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Grand FallsAlso known as Chocolate Falls thanks to the fact that it looks like it’s overflowing with Yoohoo, Grand Falls is a natural waterfall system positioned within the Painted Desert on the Navajo Nation. Topping out at 185-feet tall, Grand Falls is notably Arizona’s largest waterfall (it’s even taller than Niagara). Despite its grandeur and size, Grand Falls isn’t constantly flowing like its counterpart in the east. Fed by the Little Colorado River, Grand Falls turns the faucet on only during certain times of the year, including Arizona’s monsoon season and during wintertime snowstorms. For this trip, timing really is everything.
MORE: Grand Falls is trippy. So too are these frozen ones.
Monument ValleySince the 1930s, Monument Valley’s iconic desert landscape has been featured in dozens of movies and western-style films. With its tower-like red sandstone bluffs and long-stretched highway, Monument Valley’s panoramic scenery is essentially the picture of the American Southwest. Parts of the area, including Hunts Mesa and Mystery Valley, are only accessible by guided tour. However, road-trippers can drive through the park on a dirt road that winds 17-miles. A trip through the park takes about two to three hours from start to finish.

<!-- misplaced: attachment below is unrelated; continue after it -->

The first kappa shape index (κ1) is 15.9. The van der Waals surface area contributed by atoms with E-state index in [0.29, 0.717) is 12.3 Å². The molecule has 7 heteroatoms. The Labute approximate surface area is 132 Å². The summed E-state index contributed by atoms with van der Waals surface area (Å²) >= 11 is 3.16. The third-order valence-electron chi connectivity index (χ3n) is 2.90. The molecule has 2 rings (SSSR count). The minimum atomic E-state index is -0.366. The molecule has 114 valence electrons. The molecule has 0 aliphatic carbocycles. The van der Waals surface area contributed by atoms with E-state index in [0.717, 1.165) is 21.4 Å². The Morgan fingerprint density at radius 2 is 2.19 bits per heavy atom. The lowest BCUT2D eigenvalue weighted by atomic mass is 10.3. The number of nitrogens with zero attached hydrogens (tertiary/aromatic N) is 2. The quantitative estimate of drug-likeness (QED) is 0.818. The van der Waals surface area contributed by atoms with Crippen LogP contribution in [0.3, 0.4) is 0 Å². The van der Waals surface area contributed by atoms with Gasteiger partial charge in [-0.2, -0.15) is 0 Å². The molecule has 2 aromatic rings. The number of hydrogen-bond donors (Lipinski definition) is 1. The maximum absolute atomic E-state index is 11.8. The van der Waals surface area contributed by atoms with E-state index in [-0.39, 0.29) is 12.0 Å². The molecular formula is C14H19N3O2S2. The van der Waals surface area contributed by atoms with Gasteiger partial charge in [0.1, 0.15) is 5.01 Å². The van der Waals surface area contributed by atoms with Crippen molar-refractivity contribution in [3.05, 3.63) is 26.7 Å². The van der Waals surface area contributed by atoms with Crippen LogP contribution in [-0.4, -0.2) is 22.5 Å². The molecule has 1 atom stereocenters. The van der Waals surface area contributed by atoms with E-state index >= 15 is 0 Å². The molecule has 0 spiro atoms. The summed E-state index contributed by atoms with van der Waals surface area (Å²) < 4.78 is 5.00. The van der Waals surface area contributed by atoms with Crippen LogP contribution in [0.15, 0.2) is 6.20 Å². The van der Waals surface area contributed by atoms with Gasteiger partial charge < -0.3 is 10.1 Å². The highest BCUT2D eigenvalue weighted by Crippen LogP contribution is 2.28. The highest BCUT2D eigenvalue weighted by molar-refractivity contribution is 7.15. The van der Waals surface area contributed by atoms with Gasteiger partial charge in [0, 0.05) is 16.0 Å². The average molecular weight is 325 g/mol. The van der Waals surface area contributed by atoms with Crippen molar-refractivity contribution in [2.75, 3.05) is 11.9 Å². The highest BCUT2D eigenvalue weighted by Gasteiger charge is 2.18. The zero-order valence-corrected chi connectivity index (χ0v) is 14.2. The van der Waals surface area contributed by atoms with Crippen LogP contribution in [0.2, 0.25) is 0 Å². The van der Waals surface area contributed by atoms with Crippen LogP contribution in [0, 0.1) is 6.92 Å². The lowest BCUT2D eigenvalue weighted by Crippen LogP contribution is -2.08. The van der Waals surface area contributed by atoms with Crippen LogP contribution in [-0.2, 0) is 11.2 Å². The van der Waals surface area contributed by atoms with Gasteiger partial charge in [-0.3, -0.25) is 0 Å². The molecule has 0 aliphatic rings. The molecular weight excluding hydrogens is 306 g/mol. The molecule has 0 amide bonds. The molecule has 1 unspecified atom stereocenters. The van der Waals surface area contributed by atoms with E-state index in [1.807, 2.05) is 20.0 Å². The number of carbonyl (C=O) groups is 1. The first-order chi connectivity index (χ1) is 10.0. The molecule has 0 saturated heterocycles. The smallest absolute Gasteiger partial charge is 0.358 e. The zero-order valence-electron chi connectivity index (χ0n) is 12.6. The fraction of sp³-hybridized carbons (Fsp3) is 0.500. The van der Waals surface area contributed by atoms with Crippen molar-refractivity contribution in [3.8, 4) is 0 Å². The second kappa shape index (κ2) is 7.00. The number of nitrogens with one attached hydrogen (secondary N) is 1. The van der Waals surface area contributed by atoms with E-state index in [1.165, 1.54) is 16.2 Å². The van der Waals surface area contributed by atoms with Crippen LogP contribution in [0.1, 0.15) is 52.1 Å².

MORE: Monument Valley also made our list of Most Beautiful Places in Utah
BisbeeBisbee’s reputation for being a little eccentric isn’t exactly a lie. The town has been nicknamed “Mayberry on Acid.” Hell, they even printed it on t-shirts. Nestled in Southern Arizona’s Mule Mountains and just 10-miles north of the Mexico Border, this mining town turned arts colony provides travelers an offbeat experience against a backdrop of historic mines, psychedelic art displays, houses on stilts, assemblies of art cars, and highly interesting lawn decorations. What made Bisbee so... Bisbee? After a lucrative and long-running mining boom, creatives from near and far found a home in the sleepy desert town. And there is certainly no denying that the creative influence remains very, very strong today in this underrated small town.